To Helen on her 53rd Birthday

It is five years today since the last time I flew to Canberra to celebrate my bestie’s birthday with her. Just over five years since she got the horrible news that her cancer had come back and this time, it had ‘got her’.

But before I talk about that, I want to talk about the cancer and her last few months. I haven’t really written very much about it before, because I always wanted to keep these posts about her and her other birthdays I celebrated with her, but this year, on the fifth anniversary of the last Helen birthday we spent together, I feel the need to dig into these memories. Maybe I need the purge. But whatever it is, here it goes.

For almost 30 years my dearest Helen had been living with the threat of cancer hanging over her head. The first cancer came when she was 19 – Hodgkins lymphoma. The most treatable cancer with one of the highest successful cure rates. It was a horrible time, but still hope was high she would be cured of this terrible beast.

The thought it might come back after the first time was pretty negligible, but then it did come back – exactly the same type which is very unusual given it is commonly known as the ‘young people’s cancer’ (meaning it’s mostly diagnosed in people aged between 15-30) and she was over 30.

Even then we hoped that would be it when she beat it the second time – although the doctors did warn her that with the second round of treatment, she was more likely to get breast, cervical or lung cancer than she was before.

Then the bastard came back – a different lymph gland cancer this time, but still attacking that system like the last two. Different treatment this time, equally dangerous, with even more risk of it giving her breast, cervical or lung cancer in the future. But she got through that, beat it for a 3rd time and we hoped … oh how we hoped.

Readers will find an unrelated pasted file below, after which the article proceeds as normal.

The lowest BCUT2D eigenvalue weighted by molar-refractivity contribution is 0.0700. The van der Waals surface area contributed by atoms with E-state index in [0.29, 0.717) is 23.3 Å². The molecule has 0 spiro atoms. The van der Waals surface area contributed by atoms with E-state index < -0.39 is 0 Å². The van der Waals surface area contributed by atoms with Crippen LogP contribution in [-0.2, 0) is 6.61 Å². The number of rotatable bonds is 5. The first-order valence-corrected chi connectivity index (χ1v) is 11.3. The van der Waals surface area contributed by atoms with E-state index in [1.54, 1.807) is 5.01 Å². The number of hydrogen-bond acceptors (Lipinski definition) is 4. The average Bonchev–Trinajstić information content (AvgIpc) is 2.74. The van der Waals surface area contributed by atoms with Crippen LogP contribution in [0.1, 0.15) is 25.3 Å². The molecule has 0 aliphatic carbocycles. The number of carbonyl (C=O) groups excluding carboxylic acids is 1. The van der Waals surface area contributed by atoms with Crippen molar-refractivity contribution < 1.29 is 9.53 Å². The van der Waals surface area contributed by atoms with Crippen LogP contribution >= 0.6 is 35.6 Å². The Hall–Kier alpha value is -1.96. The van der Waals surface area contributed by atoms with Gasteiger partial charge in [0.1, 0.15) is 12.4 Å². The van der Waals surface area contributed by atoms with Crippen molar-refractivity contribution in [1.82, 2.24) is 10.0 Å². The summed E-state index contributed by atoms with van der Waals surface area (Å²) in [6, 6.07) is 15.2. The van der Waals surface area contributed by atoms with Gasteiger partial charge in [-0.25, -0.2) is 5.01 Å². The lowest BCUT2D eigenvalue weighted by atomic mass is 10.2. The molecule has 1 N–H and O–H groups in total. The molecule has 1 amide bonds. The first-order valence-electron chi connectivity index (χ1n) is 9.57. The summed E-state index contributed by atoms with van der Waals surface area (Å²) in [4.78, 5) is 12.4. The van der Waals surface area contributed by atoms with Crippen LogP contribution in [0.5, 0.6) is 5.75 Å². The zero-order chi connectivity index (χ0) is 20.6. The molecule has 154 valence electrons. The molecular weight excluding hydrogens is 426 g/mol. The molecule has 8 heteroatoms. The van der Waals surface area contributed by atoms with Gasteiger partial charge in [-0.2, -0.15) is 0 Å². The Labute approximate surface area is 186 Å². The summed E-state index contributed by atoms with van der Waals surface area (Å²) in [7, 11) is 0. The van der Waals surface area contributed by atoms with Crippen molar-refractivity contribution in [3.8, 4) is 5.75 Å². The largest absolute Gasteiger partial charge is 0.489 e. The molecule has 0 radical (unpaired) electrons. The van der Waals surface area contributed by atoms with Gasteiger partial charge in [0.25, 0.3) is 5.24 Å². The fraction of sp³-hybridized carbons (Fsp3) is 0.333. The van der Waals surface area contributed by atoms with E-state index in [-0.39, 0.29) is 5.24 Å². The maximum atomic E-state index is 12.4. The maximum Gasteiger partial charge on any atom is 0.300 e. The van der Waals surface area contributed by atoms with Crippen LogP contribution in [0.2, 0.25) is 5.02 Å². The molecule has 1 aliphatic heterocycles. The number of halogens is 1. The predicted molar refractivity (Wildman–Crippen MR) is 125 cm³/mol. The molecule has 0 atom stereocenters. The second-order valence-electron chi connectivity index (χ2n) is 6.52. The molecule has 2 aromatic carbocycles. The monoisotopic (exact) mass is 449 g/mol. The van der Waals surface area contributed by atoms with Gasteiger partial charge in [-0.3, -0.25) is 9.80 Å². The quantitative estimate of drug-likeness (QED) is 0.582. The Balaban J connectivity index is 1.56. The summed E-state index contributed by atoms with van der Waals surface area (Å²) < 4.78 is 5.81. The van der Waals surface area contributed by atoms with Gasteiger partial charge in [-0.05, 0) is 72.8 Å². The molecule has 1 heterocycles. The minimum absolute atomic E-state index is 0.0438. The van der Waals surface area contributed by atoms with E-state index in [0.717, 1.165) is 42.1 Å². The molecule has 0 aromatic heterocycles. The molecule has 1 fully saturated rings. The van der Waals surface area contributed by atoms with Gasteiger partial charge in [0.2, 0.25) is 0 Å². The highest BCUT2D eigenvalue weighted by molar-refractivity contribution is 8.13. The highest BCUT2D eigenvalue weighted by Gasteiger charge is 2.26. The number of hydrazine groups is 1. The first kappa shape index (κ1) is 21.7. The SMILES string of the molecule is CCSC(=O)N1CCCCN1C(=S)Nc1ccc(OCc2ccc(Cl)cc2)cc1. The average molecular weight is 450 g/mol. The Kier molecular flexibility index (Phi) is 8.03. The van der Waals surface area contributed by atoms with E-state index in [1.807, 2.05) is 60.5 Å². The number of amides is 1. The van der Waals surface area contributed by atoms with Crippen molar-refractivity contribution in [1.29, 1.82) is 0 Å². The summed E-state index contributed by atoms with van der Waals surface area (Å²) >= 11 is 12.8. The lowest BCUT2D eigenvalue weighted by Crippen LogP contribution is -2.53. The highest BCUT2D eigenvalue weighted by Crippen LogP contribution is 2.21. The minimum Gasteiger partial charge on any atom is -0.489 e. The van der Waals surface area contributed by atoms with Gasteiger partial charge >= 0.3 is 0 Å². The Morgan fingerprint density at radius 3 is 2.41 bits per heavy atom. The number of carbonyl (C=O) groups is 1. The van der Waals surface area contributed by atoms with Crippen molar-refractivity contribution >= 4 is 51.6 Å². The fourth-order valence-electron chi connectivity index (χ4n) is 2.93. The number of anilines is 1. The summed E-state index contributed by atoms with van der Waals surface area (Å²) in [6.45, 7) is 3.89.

But hope can be a capricious bitch and a month before her 48th birthday, she went in for tests because she was struggling to breathe – more so than she had in years (the last cancer treatment had caused some damage to her lungs) – and she had a pain in her lower back and pelvic region that was just getting worse and worse.

I’d seen her in the January when she came down to visit me as she did every year, and have to say I was super worried about her condition and angry with her that she’d done nothing to find out what was causing it giving it had been increasing over a number of months. I gave her ‘the talk’ – the one she’d asked me to give her years ago after the 2nd cancer, the one she wanted me to give her when she was putting her head in the sand because she didn’t want to think about the possibility of cancer being in her life again and all that came with it. I was fairly certain that was what this was – I’d seen the signs 3 times before after all – and so I gave her the talk, urging her to go to the doctor, to not leave it, to be proactive. I knew she was terrified, I knew just the thought made her want to throw up and then run away screaming, but she had two little girls to fight to be with as long as she could, and I used that in my arsenal too. She called me a bitch, got her stubborn on – her chin could really do this thing where it jutted out and simultaneously looked like the hardest steel and like it just might crumble apart at any moment – but we talked it out, hugged it out, and she promised to go to the doctor.

It took her a few months to do so after she got back to Canberra – life things got in the way as much as the fear of finding out kept overwhelming her – but then the pain got so bad, she had no choice.

Turns out, she had a broken hip and degraded femur but she hadn’t had a fall. So they did further scans and tests and discovered the reason her hip had broken and her femur looked like it was about to, was because the bones were full of cancer. She also had spots on her spine – most of the reason for the pain she’d been experiencing there.

This info came in around Easter – the same time she’d got the news about her 3rd cancer years before. When that call came in from her, I managed to hold my shit together on the phone call with her, but fell apart after I got off, swearing and shouting at the universe, then crying because it was so unfair. We still didn’t have the full diagnosis, but I knew. I said it to my husband after I calmed down.